[an error occurred while processing this directive]
BBC News
watch One-Minute World News
Last Updated: Tuesday, 17 April 2007, 13:44 GMT 14:44 UK
County council sets up TV station
The KCC TV station will be available to broadband subscribers
Kent County Council is planning to spend 1.4m to launch its own internet-based television station for broadband subscribers.

County councillors are expected to back the two-year pilot scheme which will cost 200,000 to set up plus 600,000 a year in running costs.

Kent TV will be subcontracted to an independent private company with day-to-day editorial control.

It is hoped advertising and sponsorship will eventually fund the project.

KCC chief executive Peter Gilroy said that the TV station would benefit tourism, inward investment and education in the county.

Advertising and sponsorship

"In the public sector generally we have got to get better at communications," he said.

"This will be able to reach people that we can't reach at the moment."

He said he anticipated that news, advice and other items of 10-minute duration would be available for download on computers, MP3 players and mobile phones, making it easier for the council to get its message over to a younger audience.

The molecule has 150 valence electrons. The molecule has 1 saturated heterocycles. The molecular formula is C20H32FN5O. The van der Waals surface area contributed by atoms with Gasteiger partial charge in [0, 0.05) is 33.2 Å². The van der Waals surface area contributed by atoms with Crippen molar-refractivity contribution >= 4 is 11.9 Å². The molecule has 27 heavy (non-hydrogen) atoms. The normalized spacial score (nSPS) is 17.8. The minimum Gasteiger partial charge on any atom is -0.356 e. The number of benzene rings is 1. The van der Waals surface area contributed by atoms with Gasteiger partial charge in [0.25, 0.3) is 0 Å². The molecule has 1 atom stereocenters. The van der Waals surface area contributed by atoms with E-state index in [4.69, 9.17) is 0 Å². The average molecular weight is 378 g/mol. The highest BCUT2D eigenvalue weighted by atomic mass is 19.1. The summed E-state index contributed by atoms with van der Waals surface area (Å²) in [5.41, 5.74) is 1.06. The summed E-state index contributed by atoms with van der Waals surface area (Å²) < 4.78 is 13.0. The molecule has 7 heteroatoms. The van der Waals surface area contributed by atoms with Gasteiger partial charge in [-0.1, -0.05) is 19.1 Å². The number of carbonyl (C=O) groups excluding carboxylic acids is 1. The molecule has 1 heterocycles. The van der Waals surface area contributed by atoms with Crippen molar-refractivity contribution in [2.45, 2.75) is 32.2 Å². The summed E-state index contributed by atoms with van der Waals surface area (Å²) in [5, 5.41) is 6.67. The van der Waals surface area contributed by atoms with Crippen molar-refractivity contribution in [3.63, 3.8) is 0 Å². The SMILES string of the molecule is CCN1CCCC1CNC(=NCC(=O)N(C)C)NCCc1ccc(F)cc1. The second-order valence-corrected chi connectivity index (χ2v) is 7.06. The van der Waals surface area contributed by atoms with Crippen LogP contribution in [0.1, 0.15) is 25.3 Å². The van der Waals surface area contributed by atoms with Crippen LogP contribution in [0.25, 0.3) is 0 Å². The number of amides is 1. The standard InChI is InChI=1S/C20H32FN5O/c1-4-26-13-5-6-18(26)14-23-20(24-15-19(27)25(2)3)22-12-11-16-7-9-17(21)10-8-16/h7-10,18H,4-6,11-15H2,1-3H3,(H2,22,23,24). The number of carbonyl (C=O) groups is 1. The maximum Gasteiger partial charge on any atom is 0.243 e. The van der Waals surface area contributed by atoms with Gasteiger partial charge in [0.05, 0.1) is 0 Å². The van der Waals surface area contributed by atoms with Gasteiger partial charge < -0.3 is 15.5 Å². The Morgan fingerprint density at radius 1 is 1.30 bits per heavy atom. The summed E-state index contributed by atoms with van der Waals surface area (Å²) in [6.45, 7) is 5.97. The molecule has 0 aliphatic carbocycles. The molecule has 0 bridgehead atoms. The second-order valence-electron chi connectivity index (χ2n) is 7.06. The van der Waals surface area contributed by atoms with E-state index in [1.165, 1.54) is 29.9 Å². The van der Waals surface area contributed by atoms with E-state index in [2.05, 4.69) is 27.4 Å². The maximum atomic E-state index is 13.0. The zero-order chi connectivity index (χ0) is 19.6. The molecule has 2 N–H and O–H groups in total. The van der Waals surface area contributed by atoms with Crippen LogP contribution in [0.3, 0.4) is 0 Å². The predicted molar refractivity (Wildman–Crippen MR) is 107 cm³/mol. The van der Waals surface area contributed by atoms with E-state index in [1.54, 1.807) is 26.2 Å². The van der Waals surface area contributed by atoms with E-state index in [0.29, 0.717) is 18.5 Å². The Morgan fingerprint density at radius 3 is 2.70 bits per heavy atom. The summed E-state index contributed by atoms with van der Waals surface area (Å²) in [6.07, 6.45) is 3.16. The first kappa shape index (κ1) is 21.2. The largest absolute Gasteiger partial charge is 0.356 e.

The leader of the Labour group, Councillor Mike Eddy, said the amount of money concerned could have been used to improve the level of home care for disabled people or to keep more librarians in post.

"There are more effective ways of communicating with the general public such as neighbourhood forums or local boards," he added.

But Mr Gilroy said: "We are in a digital age and I am absolutely convinced that the council is right on this one."

He said that income generated by advertising and sponsorship could cover half the cost of the TV station within the pilot period and nearly all the costs within four years.

A decision on which company will run the contract will be decided shortly, ready for the initiative to air in September.

The service will carry news, documentaries and programmes on council services and council-related issues and could also be screened in public buildings, libraries and shopping centres.

Viewers see 'lack of UK-made TV'
23 Mar 07 |  Entertainment

The BBC is not responsible for the content of external internet sites

Has China's housing bubble burst?
How the world's oldest clove tree defied an empire
Why Royal Ballet principal Sergei Polunin quit


Americas Africa Europe Middle East South Asia Asia Pacific